The Impact of Entrepreneurial Orientation on Foreign Market Entry: the Roles of Marketing Program Adaptation, Cultural Distance, and Unanticipated Events

William E. Baker, Amir Grinstein*, Marcelo G. Perin

*Corresponding author for this work

Research output: Contribution to JournalArticleAcademicpeer-review

Abstract

Scholars assert that firms with a strong entrepreneurial orientation (EO) should enjoy an advantage in foreign market entry. However, extant theory, particularly the dominant logic and adaptation frameworks, as well as supporting empirical research outside the domain of foreign market entry, suggests that the positive impact of a strong EO on foreign market entry is likely to be situational. Per the dynamic capabilities perspective, the authors first propose that marketing program adaptation (MPA) is a mediator of the EO-foreign market entry relationship. They further propose two moderators of the EO-MPA relationship, both of which are related to foreign market uncertainty: cultural distance (which increases uncertainty but is known prior to entry) and unanticipated events (which increases uncertainty but by definition are not known prior to entry). A study of 245 US MNCs supports the thesis that MPA is strongly related to foreign market entry success and that EO is an important contributor to foreign entry success when cultural distance is high and unanticipated events occur during launch but is less relevant in the opposite scenarios. There are important implications for firms entering foreign markets.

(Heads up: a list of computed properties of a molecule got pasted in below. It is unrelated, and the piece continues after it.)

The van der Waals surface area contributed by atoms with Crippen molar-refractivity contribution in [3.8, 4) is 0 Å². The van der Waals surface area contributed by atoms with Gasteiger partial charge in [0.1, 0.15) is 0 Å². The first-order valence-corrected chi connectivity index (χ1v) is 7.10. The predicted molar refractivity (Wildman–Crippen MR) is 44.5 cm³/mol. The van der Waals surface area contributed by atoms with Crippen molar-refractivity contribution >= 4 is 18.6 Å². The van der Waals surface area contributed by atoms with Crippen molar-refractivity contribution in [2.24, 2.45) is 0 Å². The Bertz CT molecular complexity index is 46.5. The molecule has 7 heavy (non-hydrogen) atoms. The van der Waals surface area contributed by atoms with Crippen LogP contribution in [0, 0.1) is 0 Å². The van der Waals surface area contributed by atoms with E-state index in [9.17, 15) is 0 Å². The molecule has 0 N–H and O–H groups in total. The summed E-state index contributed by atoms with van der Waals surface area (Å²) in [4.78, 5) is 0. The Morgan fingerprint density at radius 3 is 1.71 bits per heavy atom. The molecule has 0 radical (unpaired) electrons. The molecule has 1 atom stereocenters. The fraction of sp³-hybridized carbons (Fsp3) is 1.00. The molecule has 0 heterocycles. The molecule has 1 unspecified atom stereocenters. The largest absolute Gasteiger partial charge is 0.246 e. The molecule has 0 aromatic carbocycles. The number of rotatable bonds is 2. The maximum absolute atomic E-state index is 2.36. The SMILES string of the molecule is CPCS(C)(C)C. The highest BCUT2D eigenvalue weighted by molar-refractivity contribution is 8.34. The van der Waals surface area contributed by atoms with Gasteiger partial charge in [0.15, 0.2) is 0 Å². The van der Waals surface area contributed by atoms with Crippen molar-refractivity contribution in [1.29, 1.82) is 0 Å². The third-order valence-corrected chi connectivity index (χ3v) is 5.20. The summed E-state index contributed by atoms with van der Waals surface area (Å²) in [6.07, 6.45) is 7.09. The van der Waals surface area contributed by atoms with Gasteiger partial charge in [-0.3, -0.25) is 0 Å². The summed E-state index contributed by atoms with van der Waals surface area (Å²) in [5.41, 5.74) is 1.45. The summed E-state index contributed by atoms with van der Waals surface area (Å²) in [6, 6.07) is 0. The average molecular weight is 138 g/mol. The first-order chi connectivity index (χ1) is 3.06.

Original languageEnglish
Pages (from-to)63-91
JournalJournal of International Entrepreneurship
Volume18
Issue number1
DOIs
Publication statusPublished - 2020

Keywords

  • Cultural distance
  • Dominant logic
  • Entrepreneurial orientation
  • Foreign market entry
  • Marketing program adaptation
  • Unanticipated events

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